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Who's responsible for our happiness?

Education // By Rebecca Weber // Aug. 12, 2016

TAKING CARE OF OUR EMOTIONAL WEATHER PATTERNS

Who's responsible for our happiness?

By Rebecca Weber

A toddler defiantly refuses to eat what her parents have lovingly cooked because it’s not what she wants to eat. An eight-year-old claims to hate his younger brother when he interrupts his computer games. A teenager rolls her eyes when parents suggest that she should imagine a future beyond becoming a professional athlete/rock star. What should a parent do in front of such seemingly perpetual dissatisfaction? If we flatten out all the roadblocks that could potentially cause a child or young adult to suffer an uncomfortable emotion, they may not have the chance to develop the important skills needed to manage the frustrations and disappointments that life guarantees.

While parents cannot make their children happy, they singularly have the most important role in helping their child to be able to experience satisfaction. By modelling their own skills of managing uncomfortable feelings like frustration, anger, disappointment and worry, parents can teach their children skills in emotional intelligence. In turn, children can learn to identify what is happening within their internal emotional landscape and thereby acquire the capacity to experiment with different responses that they can then deploy when the emotional storm blows strong.

To help a child who is showing anger, frustration or deception, we don’t necessarily have to know why they are feeling that way - we can save that exploration for calm moments. Once we’ve lost our grip on our emotions, it’s almost impossible to rationally learn anything until the crisis has passed. Small children can be helped to name the emotion and be given distinct choices; they need their parents to propose specific solutions. Older children might quickly feel defensive and want to show that they are competent without their parents’ solutions - they can benefit from being reminded that they can ask for support.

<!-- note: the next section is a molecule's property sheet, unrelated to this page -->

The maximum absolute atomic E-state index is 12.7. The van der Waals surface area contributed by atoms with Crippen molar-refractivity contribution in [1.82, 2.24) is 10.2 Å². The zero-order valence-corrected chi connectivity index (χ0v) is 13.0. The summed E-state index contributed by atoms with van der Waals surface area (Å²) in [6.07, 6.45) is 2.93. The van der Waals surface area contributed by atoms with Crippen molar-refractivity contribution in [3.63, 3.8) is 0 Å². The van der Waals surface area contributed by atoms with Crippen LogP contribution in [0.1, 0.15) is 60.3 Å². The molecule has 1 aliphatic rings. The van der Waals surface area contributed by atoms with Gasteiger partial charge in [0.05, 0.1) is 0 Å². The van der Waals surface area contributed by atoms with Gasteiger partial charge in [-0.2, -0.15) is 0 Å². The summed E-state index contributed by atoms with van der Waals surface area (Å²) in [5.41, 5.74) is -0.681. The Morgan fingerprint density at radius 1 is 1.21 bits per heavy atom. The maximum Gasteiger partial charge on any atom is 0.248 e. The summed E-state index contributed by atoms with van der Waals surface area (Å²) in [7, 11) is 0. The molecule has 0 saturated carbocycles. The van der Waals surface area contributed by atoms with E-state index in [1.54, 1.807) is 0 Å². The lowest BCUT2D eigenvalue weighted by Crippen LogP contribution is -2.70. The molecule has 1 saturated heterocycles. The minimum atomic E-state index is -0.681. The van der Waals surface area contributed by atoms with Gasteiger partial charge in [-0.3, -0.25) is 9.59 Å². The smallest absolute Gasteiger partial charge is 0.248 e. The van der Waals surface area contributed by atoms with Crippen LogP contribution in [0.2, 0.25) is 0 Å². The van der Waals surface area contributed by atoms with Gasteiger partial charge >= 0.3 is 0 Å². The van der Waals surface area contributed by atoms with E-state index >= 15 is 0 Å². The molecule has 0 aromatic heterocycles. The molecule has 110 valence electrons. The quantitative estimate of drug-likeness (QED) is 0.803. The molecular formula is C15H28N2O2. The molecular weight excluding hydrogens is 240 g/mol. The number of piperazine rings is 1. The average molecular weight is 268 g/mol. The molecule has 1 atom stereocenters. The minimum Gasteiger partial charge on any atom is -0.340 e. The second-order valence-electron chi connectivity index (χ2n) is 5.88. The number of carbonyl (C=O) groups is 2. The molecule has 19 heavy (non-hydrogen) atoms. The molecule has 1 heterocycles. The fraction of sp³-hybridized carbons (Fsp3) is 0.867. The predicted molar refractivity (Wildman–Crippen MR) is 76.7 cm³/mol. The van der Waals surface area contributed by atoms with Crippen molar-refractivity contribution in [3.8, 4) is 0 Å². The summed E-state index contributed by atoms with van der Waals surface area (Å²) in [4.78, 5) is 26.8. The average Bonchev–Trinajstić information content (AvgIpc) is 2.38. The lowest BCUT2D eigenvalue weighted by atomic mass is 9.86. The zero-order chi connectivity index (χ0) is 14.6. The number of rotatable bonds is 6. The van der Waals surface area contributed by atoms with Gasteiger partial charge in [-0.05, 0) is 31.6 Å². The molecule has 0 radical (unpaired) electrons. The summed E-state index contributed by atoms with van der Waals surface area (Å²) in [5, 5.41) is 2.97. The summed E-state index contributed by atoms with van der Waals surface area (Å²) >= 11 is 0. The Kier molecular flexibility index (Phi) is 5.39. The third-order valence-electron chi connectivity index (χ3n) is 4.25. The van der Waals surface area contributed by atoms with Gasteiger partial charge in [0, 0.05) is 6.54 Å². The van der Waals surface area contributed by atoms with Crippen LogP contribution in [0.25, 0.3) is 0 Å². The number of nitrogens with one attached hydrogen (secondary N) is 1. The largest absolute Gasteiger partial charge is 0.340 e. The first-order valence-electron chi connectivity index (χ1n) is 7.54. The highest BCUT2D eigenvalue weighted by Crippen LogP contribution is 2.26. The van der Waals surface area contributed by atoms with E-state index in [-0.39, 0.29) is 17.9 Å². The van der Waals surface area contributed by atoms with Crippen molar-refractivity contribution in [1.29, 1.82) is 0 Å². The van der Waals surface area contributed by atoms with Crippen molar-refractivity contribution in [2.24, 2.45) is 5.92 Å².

Each of us is equipped with an emotional language specifically informed by our personalities, cultural and family backgrounds. Some tend to withdraw while others might nag and cry or burst out until their underlying emotional need has been recognised. Irrespective of individual styles, the more a parent is aware of their own response to frustration and anger, the easier it will be to accompany the child in learning to recognise their own emotions, establish behavioural boundaries and to accept alternatives or support. There are as many ways to respond to our expression of emotions as there are children, and it is up to each family to experiment with the ways in which they choose to navigate their emotional weather patterns, helping to make the intolerable more tolerable - and satisfaction more attainable.

KIDS IN MIND WITH REBECCA WEBER

Rebecca Weber, PhD, is a Clinical Psychologist specialised in Child and Adolescent psychotherapy. She works in private practice in Ferney-Voltaire and with the University of Geneva. Originally from California, her research and clinical work focus on gender, migrant families and school violence.

Kids in Mind is brought to you by : The British School of Geneva

Disclaimer

Please note: any psychological advice or information provided in the Kids in Mind column in Voice Magazine is general information and should not be used to evaluate, diagnose or treat any specific concerns. Always check with your medical care provider if you have questions about your own children.Voice Magazine and/or Dr. Weber are not responsible or liable, directly or indirectly, for any damage resulting from the use of information contained in, or implied by the article published here.

Tags: parenting

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